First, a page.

Aesthetic Papers/The Twofold Being

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THE TWOFOLD BEING.

The dew of youth on her pure brow lay;
Her smile was the dawn of Spring's softest day;
Spring's rosy light was on all her way.

She seem'd an oasis in desert lands;
We thank'd God for her with lifted hands,
Then turn'd again to the weary sands.

But Life came on with its withering glare,
And swept down all the sweet beauty there,
And left the fount dry and the branches bare.

When I look'd again on her alter'd face,
The glow had all vanish'd, and left no trace,—
Not a lingering gleam of her maiden grace.

Yet that form, as in earliest beauty fair,
Can my mind shape out, in this evening air:
Not a trait, not a shadow, is wanting there.

So now two beings for one I find;
One walks on earth, one lives in my mind;
Yet mystic relations these two still bind.

O Seer! which the reality?—
The beauty, all gone ere again I could see;
Or this vision my soul hath eternally!



Yet there may be more than the eye can scan:
Have such bright creations no wider plan?
Doth God love the beautiful less than Man?

It seems as if nothing could fill our dearth;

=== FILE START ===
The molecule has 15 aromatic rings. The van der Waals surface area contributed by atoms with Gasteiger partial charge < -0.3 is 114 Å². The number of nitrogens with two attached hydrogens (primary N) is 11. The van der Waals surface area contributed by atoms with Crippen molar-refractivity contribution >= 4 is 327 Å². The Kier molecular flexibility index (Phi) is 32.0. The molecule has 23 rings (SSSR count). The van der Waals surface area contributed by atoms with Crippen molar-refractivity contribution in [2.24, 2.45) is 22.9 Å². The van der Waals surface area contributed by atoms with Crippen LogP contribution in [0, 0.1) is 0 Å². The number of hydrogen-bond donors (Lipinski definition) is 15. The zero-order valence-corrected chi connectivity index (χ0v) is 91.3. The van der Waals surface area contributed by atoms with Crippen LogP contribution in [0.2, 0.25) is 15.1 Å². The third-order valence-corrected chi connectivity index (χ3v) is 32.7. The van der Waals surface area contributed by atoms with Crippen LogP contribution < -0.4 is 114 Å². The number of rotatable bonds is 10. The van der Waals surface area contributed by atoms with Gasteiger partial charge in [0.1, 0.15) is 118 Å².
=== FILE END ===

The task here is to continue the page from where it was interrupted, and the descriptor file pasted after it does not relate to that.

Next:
But the beauty that stayed not on dark cold earth
May have fled again to the land of its birth.

It fled the pangs of life's constant rack;
But, when the soul takes the heavenward track,
It shall come like a sweet child nestling back.

For the loveliness that Earth's fairest wear
Must be one and the same with the beauty there
Of the transfigured angels of heavenly air.

And the parted soul shall take its stand
In familiar guise 'mid the sister-band,—
Deck'd with the glory of God's right hand.

And for us, when the walls of flesh are riven,
And to open'd spirit-eyes is given
To see the beloved again in heaven,—

'Mid the fathomless joys of that wondrous scene,
Will come once more the presence serene
Of that pure beauty's unearthly mien.

Then shall Time's veil uplifted be,
And our life's long dreams of anxiety,
Like clouds o'er a sunny hill, shall flee.

And it will be seen by the spirits pure,
How little is left upon earth to endure,
When we learn that all which is fair is sure.

This work was published before January 1, 1924, and is in the public domain worldwide because the author died at least 100 years ago.